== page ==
The President's Promise Of "Fire & Fury" Against North Korea Could Mean Nukes

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On Tuesday, President Trump made perhaps his most fervent condemnation of North Korea to date. The president spoke to reporters shortly after reports surfaced on Tuesday that North Korea may have developed a miniaturized nuclear warhead. Despite promising "fire and fury," the president's words did not give many specifics, leaving it unclear if Trump would use nuclear weapons on North Korea.

North Korea best not make any more threats to the United States. They will be met with fire and fury like the world has never seen. He has been very threatening ... and as I said they will be met with fire, fury, and frankly power, the likes of which this world has never seen before.

Trump's comments came soon after The Washington Post reported that U.S. analysts concluded last month that North Korea has now produced a nuclear warhead that can fit inside its missiles. According to the Post, at least some U.S. intelligence sources believe that North Korea now controls some 60 nuclear weapons, as the nuclear program in the recluse nation has reportedly progressed faster than many experts expected. Meanwhile, CNN reported on Tuesday that North Korea's miniaturized nuclear warhead may have yet to be tested.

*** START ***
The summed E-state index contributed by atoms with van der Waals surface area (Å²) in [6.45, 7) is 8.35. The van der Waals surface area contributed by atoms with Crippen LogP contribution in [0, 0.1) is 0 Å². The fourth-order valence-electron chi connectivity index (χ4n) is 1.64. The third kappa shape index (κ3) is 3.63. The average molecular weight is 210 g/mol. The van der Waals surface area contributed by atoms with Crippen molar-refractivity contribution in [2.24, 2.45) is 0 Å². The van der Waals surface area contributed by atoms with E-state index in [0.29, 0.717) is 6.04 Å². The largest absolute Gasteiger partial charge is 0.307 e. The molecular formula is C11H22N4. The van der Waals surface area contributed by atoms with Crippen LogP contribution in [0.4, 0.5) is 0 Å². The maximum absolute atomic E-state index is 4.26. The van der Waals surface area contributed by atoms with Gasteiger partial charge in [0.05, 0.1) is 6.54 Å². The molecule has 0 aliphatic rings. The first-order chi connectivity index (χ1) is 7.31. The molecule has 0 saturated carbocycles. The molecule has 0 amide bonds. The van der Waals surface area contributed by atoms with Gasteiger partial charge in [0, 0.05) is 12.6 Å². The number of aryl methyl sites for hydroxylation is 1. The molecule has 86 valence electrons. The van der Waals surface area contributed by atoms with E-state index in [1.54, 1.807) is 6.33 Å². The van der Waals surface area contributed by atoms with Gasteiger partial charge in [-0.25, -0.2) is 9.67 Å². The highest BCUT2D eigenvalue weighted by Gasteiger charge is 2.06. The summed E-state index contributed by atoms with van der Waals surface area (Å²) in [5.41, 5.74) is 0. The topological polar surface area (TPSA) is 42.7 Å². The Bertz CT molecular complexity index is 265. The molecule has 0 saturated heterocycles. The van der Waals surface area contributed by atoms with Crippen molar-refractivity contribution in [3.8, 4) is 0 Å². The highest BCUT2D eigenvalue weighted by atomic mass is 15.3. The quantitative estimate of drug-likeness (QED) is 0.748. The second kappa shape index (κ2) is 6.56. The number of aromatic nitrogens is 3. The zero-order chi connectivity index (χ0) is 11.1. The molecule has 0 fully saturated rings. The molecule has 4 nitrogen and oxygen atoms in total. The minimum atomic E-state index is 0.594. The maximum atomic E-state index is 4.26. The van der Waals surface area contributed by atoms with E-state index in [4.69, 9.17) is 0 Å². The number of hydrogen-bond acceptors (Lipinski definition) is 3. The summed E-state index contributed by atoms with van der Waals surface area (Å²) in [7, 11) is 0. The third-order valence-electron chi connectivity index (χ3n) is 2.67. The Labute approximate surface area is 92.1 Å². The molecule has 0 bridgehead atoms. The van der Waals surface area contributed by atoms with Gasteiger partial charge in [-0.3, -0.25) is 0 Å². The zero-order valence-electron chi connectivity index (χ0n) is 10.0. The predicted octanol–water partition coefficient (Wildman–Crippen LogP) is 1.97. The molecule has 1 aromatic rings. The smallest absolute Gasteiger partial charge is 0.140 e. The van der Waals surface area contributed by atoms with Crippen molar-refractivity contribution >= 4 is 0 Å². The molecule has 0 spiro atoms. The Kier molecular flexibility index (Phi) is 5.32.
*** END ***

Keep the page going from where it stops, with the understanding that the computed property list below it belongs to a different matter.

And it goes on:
As the North Korean nuclear program has progressed, Trump has become known for his varying responses. After North Korea tested an intercontinental ballistic missile in July, Trump tweeted, "Does this guy have anything better to do with his life?" about the North Korean leader, Kim Jong Un. In April, the president threatened North Korea with an "armada," but the ships never actually changed course. Now, all eyes will be on President Trump's follow-through.

Vowing to use power "this world has never seen before," seems to imply a nuclear threat. After all, Trump in April authorized the military to drop the largest non-nuclear bomb the U.S. has ever used. The so-called "mother of all bombs" fell over an ISIS target in Afghanistan. Still, it's entirely possible the president envisions a different use of force altogether — his statement on Tuesday did not go into any specific details.

Coincidentally, Trump's fiery language may give Americans pause this time of year. It was on August 6 and August 9, respectively of 1945 when the U.S. dropped two atomic bombs on the Japanese cities of Hiroshima and Nagasaki.

Ahead of the somber anniversary, Japanese Prime Minister Shinzo Abe called for "a world free of nuclear weapons." Trump's next move will undoubtedly be viewed in the context of history.